Baker has also contributed key papers to the field; organized, chaired, and developed clinical spectroscopy sessions at the SciX conference; co-organized a Faraday Discussion of the Royal Society of Chemistry on “Advanced Vibrational Spectroscopy for Biomedical Applications;” cowritten a concise physics e-book for the Institute of Physics; and guest edited three journal issues. Baker recently joined the editorial advisory board for The Analyst, a journal of the Royal Society of Chemistry. To date, Baker has also published 53 papers, one book (Vibrational Spectroscopic Diagnostics), and given 54 conference presentations.
Recently, Baker coinstigated and coformed the UK Clinical Infrared and Raman Spectroscopy (CLIRSPEC) network, from which the nonprofit International Society for Clinical Spectroscopy has emerged, which has the specific aim to translate promising vibrational spectroscopy methods into the clinic. He is also a member of Raman4Clinics, a European consortium focused on the use of Raman spectroscopy in the clinic. In addition, Baker developed the successful CLIRSPEC Summer School, now in its second year, to provide an interdisciplinary education to a broad range of students interested in clinical spectroscopy.
“Much of the success of the CLIRSPEC summer school was because of Baker’s enthusiasm and organizational skills,” said Kazarian, who is on the management committee of CLIRSPEC and teaches in the summer school.
Chalmers agreed. “The summer school initiative is an excellent example of Baker’s drive to engage with students in the bio-arena and advance their molecular spectroscopic understandings and developments,” he said.
Baker is also a member of a number of professional groups including Chartered Chemist (CChem) with the Royal Society of Chemistry, Fellow of the Royal Society of Chemistry (FRSC), International Society for Clinical Spectroscopy, Infrared and Raman Discussion Group, British Association for the Advancement of Science (BA), Evidence Base (a database of specialists organized by the Sense about Science charity), and the Chartered Society for Forensic Science (MCSFS). In 2015, Baker also developed and held the world’s first Twitter poster conference, now in its second year.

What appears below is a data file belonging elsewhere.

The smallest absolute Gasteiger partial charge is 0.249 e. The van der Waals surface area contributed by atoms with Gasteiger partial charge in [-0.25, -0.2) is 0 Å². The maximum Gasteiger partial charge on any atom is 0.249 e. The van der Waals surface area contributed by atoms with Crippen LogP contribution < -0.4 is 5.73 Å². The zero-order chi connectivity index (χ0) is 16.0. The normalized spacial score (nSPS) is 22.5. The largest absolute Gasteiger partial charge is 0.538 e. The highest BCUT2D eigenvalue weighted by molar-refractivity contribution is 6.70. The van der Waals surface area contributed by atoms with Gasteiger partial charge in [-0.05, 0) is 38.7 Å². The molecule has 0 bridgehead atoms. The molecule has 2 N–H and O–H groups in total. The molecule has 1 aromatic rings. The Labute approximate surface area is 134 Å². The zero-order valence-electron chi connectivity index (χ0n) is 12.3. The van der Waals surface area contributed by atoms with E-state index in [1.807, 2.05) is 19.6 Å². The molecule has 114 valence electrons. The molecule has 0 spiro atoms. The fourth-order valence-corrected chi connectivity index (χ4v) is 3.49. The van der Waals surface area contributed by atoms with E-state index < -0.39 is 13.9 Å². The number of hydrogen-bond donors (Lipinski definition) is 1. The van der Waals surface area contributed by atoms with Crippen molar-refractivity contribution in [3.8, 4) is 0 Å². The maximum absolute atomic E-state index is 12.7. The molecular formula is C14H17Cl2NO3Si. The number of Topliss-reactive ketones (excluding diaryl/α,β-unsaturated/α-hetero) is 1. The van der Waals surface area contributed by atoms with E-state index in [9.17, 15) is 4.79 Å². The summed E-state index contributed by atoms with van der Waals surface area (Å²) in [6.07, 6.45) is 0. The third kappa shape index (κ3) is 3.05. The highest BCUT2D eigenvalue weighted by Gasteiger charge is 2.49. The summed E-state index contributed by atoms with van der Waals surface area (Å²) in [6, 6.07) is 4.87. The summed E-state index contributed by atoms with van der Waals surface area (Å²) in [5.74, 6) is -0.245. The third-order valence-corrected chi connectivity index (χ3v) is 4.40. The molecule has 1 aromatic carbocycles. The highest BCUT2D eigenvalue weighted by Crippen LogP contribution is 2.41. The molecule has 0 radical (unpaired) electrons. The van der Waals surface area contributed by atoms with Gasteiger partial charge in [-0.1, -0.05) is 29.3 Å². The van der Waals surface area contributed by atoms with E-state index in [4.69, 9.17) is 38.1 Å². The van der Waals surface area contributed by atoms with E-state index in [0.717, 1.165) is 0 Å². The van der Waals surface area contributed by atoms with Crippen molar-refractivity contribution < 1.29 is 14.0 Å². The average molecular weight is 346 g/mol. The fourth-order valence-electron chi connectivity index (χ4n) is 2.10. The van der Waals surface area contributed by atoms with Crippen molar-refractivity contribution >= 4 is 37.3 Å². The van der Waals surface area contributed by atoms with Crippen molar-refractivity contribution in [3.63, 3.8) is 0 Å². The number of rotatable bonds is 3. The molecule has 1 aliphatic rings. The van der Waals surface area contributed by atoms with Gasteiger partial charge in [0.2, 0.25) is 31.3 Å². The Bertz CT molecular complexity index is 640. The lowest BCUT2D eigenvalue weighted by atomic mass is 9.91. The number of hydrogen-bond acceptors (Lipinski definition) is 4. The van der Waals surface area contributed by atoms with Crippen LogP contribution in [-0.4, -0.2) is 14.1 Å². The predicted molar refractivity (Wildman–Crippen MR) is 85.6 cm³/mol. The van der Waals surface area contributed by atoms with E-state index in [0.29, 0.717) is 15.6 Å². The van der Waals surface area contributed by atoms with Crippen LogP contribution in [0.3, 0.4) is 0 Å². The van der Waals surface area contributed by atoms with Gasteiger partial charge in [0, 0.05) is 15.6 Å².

Baker has received significant funding for his work-54 grants so far. A few examples include the Global Exchange Programme (GEP) Award that Baker received in July 2006, which enabled him to undertake a period of study on MS imaging of model cell membranes at Pennsylvania State University. In November 2007, he received a Prostate Cancer Charity Research Grant that provided £15,000 for research with Peter Gardner of the Manchester Institute of Biotechnology into novel ways of diagnosing prostate cancer. In 2015, Baker was awarded a Royal Society International Exchanges Scheme grant for £5,990 in collaboration with Professor Rohit Bhargava for “Developing Discrete Frequency Infrared (DF-IR) Spectroscopy and Imaging.” In addition, Baker also received an Arts and Humanities Research Council (AHRC) Early Career Research Grant in collaboration with Dr. David Robinson (UCLan Archaeology) and Dr. Jennifer Perry (California State University) for £234,500 for research looking at portable spectroscopy for ancient Native American rock art analysis. To date, Baker has been awarded more than £1.5M in principal investigator funding and more than £3M in project team funding.
Baker speaking at the SPEC 2016 conference in Montreal, Canada, where he announced that he will host SPEC 2018 in Glasgow from June 10–15, 2018. Photo taken by Sergei Kazarian.
Baker also received the British Neuro Oncology Society Best Presentation Award in 2015 at the society’s annual meeting, the Departmental Physical Chemistry Prize in 2004 for the best undergraduate in physical chemistry, and a scholarship in 2000 in which he received £18,000 as a university scholarship from Universal Products Ltd. to help fund university studies.
Baker on a mountain walk during the CLIRSPEC Summer School. Photo taken by Sergei Kazarian.